(Corrects to change "competition rules" to "consumer rules" in
headline and first paragraph, corrects first date in paragraph
two to May 2015 from May 2014)
LONDON, Sept 20 European pay-TV group Sky
may have violated consumer rules by making it too
difficult for customers to cancel or switch providers, Britain's
communications regulator said on Tuesday, potentially putting
the broadcaster in line for a major fine.
Ofcom said there were "reasonable grounds" to believe Sky
broke the rules between May 2015 and July 2015 on its landline
and broadband services, where the company is fighting with
rivals TalkTalk, Virgin Media and market
leader BT for subscribers.
In a sign of the fierce competition within the sector, Ofcom
has fined mobile operator EE 1 million pounds ($1.3 million) for
failing to handle customer complaints properly and has locked
horns with Vodafone over its methods for handling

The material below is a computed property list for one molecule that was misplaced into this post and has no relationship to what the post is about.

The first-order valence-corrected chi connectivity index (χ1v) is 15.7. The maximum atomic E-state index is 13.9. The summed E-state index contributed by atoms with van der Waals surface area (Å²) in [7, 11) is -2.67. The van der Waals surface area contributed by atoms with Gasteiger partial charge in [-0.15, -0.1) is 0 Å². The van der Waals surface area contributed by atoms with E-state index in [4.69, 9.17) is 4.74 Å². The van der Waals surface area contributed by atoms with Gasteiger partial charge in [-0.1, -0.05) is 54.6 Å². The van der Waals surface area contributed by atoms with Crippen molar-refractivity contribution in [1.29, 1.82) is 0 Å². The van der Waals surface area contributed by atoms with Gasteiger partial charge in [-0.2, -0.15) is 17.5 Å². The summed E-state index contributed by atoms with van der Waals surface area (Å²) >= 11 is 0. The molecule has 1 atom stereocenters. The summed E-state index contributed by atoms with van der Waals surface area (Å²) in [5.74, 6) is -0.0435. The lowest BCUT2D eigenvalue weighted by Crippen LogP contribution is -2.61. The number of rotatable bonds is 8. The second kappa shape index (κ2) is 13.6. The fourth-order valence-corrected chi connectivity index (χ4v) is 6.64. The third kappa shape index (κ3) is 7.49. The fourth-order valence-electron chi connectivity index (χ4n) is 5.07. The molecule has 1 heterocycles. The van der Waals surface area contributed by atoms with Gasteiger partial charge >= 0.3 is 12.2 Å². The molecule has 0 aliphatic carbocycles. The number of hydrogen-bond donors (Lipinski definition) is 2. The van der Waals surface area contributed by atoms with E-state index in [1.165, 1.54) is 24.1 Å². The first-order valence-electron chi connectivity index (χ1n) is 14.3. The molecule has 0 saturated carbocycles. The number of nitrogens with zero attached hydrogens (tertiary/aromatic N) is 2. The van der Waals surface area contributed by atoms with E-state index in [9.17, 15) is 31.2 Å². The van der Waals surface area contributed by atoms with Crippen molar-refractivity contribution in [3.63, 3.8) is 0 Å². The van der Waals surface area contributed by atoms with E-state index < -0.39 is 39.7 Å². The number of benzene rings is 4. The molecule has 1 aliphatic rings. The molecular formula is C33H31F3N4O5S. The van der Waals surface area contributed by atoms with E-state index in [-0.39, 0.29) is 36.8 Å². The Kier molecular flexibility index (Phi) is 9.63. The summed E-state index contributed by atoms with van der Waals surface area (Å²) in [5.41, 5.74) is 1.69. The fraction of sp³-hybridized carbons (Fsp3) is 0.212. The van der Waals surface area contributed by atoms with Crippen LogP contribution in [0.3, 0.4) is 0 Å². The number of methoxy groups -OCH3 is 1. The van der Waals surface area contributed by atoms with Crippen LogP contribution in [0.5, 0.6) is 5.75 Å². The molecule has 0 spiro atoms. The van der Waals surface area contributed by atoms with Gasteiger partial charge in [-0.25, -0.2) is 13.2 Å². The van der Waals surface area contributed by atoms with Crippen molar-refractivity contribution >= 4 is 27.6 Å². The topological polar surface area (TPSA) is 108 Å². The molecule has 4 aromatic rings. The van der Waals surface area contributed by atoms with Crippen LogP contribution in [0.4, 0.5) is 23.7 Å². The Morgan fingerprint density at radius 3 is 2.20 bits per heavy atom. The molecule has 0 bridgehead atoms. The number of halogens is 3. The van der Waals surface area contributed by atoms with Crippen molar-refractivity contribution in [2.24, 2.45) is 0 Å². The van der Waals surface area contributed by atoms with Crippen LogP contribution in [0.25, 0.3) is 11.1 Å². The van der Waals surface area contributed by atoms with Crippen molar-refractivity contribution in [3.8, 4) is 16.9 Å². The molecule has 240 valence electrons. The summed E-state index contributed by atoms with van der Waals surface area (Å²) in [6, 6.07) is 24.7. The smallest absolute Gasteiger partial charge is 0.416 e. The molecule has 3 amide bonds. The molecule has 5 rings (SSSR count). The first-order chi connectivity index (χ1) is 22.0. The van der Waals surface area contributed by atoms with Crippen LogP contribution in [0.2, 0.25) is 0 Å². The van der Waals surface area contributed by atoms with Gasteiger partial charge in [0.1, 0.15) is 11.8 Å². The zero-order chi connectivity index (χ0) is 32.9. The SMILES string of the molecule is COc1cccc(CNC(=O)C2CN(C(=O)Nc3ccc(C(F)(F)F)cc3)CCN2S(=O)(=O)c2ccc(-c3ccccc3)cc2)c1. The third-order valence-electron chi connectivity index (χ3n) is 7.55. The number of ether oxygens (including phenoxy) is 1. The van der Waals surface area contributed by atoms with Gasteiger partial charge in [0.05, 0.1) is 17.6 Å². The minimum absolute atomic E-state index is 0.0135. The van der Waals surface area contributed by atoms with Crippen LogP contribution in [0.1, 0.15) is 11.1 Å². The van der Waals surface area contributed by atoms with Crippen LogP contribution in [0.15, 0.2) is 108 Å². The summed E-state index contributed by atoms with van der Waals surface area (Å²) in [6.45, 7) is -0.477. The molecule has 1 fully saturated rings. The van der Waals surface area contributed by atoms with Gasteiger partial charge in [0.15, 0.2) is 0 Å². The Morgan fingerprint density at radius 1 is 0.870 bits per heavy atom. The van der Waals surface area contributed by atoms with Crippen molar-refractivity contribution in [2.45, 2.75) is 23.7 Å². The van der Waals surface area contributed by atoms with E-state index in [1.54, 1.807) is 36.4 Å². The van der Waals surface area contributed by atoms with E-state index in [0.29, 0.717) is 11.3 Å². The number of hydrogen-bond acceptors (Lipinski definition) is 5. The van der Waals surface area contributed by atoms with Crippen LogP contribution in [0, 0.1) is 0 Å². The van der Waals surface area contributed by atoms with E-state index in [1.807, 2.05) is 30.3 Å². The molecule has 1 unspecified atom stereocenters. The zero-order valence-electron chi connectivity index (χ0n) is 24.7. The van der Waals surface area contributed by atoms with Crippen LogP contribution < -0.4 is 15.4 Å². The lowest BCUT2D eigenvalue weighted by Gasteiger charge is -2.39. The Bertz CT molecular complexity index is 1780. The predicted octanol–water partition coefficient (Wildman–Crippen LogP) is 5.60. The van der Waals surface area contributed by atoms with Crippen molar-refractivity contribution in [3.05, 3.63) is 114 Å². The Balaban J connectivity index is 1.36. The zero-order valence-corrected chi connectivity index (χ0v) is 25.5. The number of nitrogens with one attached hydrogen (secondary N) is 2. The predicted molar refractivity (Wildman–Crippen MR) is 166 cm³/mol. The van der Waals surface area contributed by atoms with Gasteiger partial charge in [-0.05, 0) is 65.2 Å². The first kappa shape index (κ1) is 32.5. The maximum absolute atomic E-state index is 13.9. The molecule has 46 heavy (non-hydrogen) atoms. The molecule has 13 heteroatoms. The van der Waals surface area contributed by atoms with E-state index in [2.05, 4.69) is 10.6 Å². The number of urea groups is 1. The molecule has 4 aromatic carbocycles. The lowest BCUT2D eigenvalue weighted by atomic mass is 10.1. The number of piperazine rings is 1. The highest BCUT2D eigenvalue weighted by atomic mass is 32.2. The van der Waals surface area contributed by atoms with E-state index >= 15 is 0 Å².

Sky, which according to Ofcom is Britain's second-largest
broadband provider with 24 percent market share, could face a
fine of up to 10 percent of its turnover in the affected
services over the period under investigation.
Sky, 39-percent owned by Rupert Murdoch's Twenty-First
Century Fox, said it was "very disappointed" by the
decision and would review the findings before responding.
"We are incredibly proud to have the highest customer
satisfaction levels in the industry, as ranked in the last Ofcom
customer service report," a spokesman said.
"We have worked with Ofcom openly and constructively
throughout their investigation so are very disappointed with
this provisional decision."
Sky has a month to make a written response.
Ofcom also said it would not take any action in a separate
probe into whether Sky broke competition rules on terminating
contracts within a two-week cooling-off period given to clients
after they sign up.
Both investigations were opened last year after customers
complained to Ofcom.
Known for splashing out billions of pounds on broadcast
rights to big-league sports, Sky has 22 million paying customers
in Britain, Ireland, Germany, Austria and Italy.
(Reporting by Peter Hobson; Editing by Mark Potter and David